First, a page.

Our modern ideological tribalism insists that everyone in the tribe have the same life, the same beliefs, the same opinions, and undertake the same actions, but more than that it insists that anyone who differs to any significant degree in any of those things is outside the tribe. If we were to draw the tribes as circles on that sheet of paper, ideological tribalism insists that each tribe is a circle that does not even touch another, and yet we all know that that’s simply not true.
We know that if there are tribal circles on that foundational paper, they are more like the circles on a Venn diagram, not only touching but overlapping. That was true of the ancient Hebrews; their tribalism might demand ethnic purity, but they never achieved it; the Old Testament demonstrates that, again and again! Modern ideological tribalism is no different. Ideologies, religious beliefs, political opinions differ in many ways, but in many others they share much in common; they overlap. People’s lives and opinions overlap, but ideological tribalism encourages us to hear only the differing opinions and blinds us to our similar lives.
During the Republican National Convention in Cleveland a man named Benjamin Mathes sat outside the convention center with a sign reading “Free Listening.” His goal was to engage convention goers on a personal level, to hear without judgment what they had to say about controversial topics. He was mostly disappointed, but on the Urban Confessional website he related listening to a woman who had a strong opinion on topic about which he disagreed vehemently.
He was asked, “How do you listen to someone with whom you disagree?” His answer is instructive: “It takes a lot of forgiveness, compassion, patience, and courage to listen in the face of disagreement. I could write pages on each of these principles, but let’s start with the one thing that makes forgiveness, compassion, patience, and courage possible. We must work to hear the person not just the opinion.” He then quoted the Christian rapper David Sherer who performs under the stage name Agape. In one of his pieces Agape sings, “Hear the biography, not the ideology.”
Mathes continues, “When someone has a point of view we find difficult to understand, disagreeable, or even offensive, we must look to the set of circumstances that person has experienced that resulted in that point of view. Get their story, their biography, and you’ll open up the real possibility of an understanding that transcends disagreement.”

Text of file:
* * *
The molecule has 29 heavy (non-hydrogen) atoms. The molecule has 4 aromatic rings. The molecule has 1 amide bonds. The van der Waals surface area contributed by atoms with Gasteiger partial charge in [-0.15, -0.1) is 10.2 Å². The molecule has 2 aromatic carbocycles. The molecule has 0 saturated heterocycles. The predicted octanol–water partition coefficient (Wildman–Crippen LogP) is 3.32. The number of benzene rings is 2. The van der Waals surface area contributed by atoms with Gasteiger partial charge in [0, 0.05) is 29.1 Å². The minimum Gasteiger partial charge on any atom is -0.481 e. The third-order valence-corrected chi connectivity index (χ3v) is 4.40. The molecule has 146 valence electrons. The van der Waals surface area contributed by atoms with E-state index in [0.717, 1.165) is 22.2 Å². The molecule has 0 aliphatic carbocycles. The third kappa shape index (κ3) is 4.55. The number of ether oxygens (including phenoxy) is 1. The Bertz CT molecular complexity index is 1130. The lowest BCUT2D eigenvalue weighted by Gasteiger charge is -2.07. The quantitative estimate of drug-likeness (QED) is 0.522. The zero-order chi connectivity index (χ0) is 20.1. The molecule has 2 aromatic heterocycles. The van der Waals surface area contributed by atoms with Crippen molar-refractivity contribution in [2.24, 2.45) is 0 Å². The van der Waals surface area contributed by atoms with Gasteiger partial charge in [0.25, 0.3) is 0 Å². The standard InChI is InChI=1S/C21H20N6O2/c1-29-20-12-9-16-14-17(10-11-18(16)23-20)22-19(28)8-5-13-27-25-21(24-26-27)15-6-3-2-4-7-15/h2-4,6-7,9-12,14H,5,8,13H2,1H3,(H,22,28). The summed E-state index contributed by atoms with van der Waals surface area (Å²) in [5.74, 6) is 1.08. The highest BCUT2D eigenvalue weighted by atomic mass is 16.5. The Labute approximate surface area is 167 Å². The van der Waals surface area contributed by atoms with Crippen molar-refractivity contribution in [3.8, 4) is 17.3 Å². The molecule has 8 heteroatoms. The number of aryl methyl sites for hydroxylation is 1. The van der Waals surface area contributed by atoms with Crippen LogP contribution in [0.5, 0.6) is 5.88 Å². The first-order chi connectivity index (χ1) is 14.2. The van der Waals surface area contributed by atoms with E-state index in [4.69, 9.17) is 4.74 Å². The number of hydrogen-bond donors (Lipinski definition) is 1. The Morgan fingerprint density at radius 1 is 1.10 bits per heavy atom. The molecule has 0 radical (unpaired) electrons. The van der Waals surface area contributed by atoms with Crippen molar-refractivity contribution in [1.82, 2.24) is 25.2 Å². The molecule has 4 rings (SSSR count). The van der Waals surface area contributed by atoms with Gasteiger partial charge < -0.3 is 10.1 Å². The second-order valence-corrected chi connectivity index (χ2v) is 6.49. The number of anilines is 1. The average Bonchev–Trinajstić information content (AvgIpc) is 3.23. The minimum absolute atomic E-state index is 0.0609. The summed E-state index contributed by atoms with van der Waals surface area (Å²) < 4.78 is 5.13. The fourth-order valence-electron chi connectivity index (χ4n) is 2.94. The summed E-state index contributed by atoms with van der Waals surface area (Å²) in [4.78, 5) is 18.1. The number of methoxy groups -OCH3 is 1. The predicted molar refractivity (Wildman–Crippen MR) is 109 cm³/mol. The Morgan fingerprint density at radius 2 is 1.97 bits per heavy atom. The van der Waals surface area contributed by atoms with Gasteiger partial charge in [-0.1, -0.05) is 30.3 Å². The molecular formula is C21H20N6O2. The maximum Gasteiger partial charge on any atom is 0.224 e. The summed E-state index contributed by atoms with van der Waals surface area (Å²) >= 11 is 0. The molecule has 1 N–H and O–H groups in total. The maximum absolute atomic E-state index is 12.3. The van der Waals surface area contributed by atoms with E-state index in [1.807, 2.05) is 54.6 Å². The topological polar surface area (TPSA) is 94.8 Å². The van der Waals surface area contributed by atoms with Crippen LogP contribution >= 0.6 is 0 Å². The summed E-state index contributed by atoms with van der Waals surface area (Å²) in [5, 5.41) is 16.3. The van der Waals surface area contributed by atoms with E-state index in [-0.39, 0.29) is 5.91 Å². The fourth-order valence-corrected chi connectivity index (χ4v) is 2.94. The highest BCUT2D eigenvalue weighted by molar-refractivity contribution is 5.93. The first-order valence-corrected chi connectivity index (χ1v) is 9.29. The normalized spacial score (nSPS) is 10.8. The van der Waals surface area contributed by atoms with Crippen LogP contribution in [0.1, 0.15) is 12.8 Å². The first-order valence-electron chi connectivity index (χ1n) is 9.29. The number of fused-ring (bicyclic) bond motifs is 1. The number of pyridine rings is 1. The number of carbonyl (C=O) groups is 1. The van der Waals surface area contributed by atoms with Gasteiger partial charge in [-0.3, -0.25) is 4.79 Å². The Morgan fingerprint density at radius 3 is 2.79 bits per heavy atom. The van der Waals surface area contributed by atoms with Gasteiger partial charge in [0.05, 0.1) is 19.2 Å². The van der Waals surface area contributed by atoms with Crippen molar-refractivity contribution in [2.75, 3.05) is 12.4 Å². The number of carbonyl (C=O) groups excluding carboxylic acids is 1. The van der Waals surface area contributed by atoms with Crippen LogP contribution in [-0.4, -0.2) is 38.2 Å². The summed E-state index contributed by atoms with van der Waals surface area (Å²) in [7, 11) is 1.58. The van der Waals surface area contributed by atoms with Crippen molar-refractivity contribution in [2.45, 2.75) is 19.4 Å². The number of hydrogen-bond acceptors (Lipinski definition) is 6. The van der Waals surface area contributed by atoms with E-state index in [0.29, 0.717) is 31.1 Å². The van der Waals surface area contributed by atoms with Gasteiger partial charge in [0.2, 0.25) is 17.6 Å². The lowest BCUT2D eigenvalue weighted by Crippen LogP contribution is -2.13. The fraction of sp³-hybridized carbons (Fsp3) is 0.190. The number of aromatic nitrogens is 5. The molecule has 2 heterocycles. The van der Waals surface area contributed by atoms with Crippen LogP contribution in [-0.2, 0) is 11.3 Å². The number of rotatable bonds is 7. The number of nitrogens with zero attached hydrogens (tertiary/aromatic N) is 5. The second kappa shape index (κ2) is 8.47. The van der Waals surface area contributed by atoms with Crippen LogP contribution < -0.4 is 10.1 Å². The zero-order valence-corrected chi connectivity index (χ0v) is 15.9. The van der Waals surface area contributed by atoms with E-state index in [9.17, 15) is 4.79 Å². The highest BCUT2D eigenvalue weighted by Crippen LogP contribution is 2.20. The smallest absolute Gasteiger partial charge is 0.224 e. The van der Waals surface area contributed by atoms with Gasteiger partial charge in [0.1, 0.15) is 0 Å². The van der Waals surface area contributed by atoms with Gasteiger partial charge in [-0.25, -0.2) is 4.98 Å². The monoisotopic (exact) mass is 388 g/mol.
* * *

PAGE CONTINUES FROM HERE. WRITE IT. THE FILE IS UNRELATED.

Which brings me to today’s gospel lesson in which Jesus admonishes us to be like servants who keep their lamps lit for their master on his wedding night. I suspect that most people who hear this admonition are reminded of the parable of the five wise and five foolish bridesmaids, but this week what I remembered was Jesus command in Matthew’s Gospel, “Let your light shine before others, so that they may see your good works and give glory to your Father in heaven.” (Mt 5:16)
The purpose of the lit lamps is not simply to have lit lamps! It is to have light by which something can be done, something can be seen. The purpose of the servants’ lamps is to light the way for the bride and bridegroom, to illuminate the pathway and allow them to see the door. The purpose of keeping our lamps lit is so that people may see our “good works and give glory to [our] Father in heaven.” It is our works, our lives and actions, which matter, not our ideologies, or religious beliefs, or political opinions.
That was the point of Fr. Cardenal’s theology and belief that as a Christian he could work with Marxists, with atheists to improve the lives of the poor in Nicaragua. He saw the overlap of their circles on the political Venn diagram. Their ideologies differed, but their goals, their actions and works in regard to the poor, the point where their circles overlapped, did not. Underlying it all was the foundational bedrock of things hoped for, the evidence of things not yet seen. The pope apparently could not see that overlap; his disciplining of Fr. Cardenal and other Latin American priests came out of modern ideological tribalism, an insistence on purity of belief which made it impossible to work toward a common goal with someone of a differing opinion. Our modern American ideological tribalism is doing the same thing to us.
I look at that picture and just wish that someone, God or Snoopy or anyone, might have stepped in and just whispered in his Holiness’s ear, “Has it ever occurred to you that you might be wrong?” My prayer is that God might whisper that in everyone’s ears from time to time. It might shine some light on our ever changing Venn diagrams of ideological tribalism; it might remind us that the diagrams, the circles on the paper, move all the time and that “what is stable in all this is the paper,” the foundational bedrock, the “assurance of things hoped for, the conviction of things not seen.” Amen.
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Father Funston is the rector of St. Paul’s Episcopal Church, Medina, Ohio.